Hello PR people. You are now deep into a quarantine. You can no
longer go to an office and look busy. You can no longer.
Your lives have changed a lot – mine has not. You were born to
go to offices and talk about television shows that everybody else
is watching. You were built to make phone calls where your manager
could see, and nod as you as a reporter says “please don’t call
me.” You do not know how to do social media other than #using
#hashtags, but you do know how to be a bright and breezy person
that people think “is really nice.” You know how to do an
agenda. You know how to seem, at a glance, like the busiest person
But now you’re digital. Everything you do has to be something
someone can actually look at. The amount of time something takes is
no longer balanced against how much consternation you have. You can
no longer tut at someone for leaving at 6pm, and stay until 9pm
doing something and get told you’re working hard.
You forgot to go digital. You didn’t think you should actually
learn to function as a normal human on Twitter. You created a
generic persona that you thought was pleasant – an undefined
person #who #uses #hashtags. Now you’re defined only by words. By
You never really learned how to be a normal human online. You
never adapted to being a normal person – or an interesting one-
in real life, but that’s never been an issue. But when you’re a
gestalt of your posts, being a boring automaton isn’t gonna work
You are just learning to post. My friend, I have been posting
my entire life. You posted carefully like you were dipping your toe
in the water. I have been online this entire time, waiting for the
day that a great equalisation would force you online. You cannot
Welcome to my nightmare.
You see, this entire time – your entire career – you’ve
leaned upon people remembering you as nice, or “strategic,” or
other vague terms. You could say things like “our team got”
when you mean someone else did work that you took credit for. Your
approach to media relations – bolstered by
the PR industry trying to tell you it’s okay to not be able
to make relationships with reporters – has been mostly glancing,
sterile and faked – a patchwork of communication that still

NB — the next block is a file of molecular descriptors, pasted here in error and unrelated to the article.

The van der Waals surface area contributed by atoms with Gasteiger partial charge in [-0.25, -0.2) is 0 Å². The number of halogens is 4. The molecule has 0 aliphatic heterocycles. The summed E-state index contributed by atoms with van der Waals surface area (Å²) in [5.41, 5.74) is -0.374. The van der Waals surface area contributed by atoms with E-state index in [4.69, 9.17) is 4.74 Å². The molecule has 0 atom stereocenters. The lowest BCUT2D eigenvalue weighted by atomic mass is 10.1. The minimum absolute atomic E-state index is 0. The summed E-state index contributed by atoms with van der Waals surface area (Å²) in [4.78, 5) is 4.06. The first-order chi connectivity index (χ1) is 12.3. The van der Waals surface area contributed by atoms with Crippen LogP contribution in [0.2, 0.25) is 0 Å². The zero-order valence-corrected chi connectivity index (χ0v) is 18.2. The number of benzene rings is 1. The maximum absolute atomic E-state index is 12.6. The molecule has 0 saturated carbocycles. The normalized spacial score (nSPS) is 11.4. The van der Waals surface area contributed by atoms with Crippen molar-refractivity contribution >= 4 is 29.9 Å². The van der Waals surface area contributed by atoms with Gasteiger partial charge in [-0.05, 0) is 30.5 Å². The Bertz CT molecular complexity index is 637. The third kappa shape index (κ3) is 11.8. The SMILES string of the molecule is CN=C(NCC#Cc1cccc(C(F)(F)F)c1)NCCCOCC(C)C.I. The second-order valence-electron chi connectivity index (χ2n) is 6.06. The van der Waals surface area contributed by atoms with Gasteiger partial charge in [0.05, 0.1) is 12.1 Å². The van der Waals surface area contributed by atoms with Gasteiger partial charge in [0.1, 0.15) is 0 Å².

worked because you had all these other things to point to.
You are now sat at a computer, at home, without the ability to
look busy by taking phone calls all day, or typing very loudly, or
looking at documents with deep consternation. If you’re a
manager, you can no longer stroll over to your underlings and ask
them the status on something – nobody sees you doing it, thus
you’re not managing. Suddenly you’re going to be reduced to a
sum of actual work you’ve actually done, such as documents, or
emails sent. And guess what? Clients are gonna notice too. You
can’t set that all-hands in-person meeting to salvage a client
with a deck of stuff that you and I both know isn’t actually
impressive, but god damn are you passionate, and god damn will the
client understand when they see you do an approximation of Donald
Draper. Except they won’t. You’re staying home. You’re
reduced to a voice.
A voice without definition. A generic, bright, breezy voice with
professional language, stuff that sounded great and got you high
grades in college but on its own, without human contact, is boring
as shit. You’ve buffed off any actual personality that may be out
of the norm, hoping desperately to fit in with your industry or
your colleagues or your clients. You have been led to believe that
the right thing in a crowd of people that all look and sound the
same is to look and sound exactly like that.
Me? I spent the last 23 years online. I’ve been working on how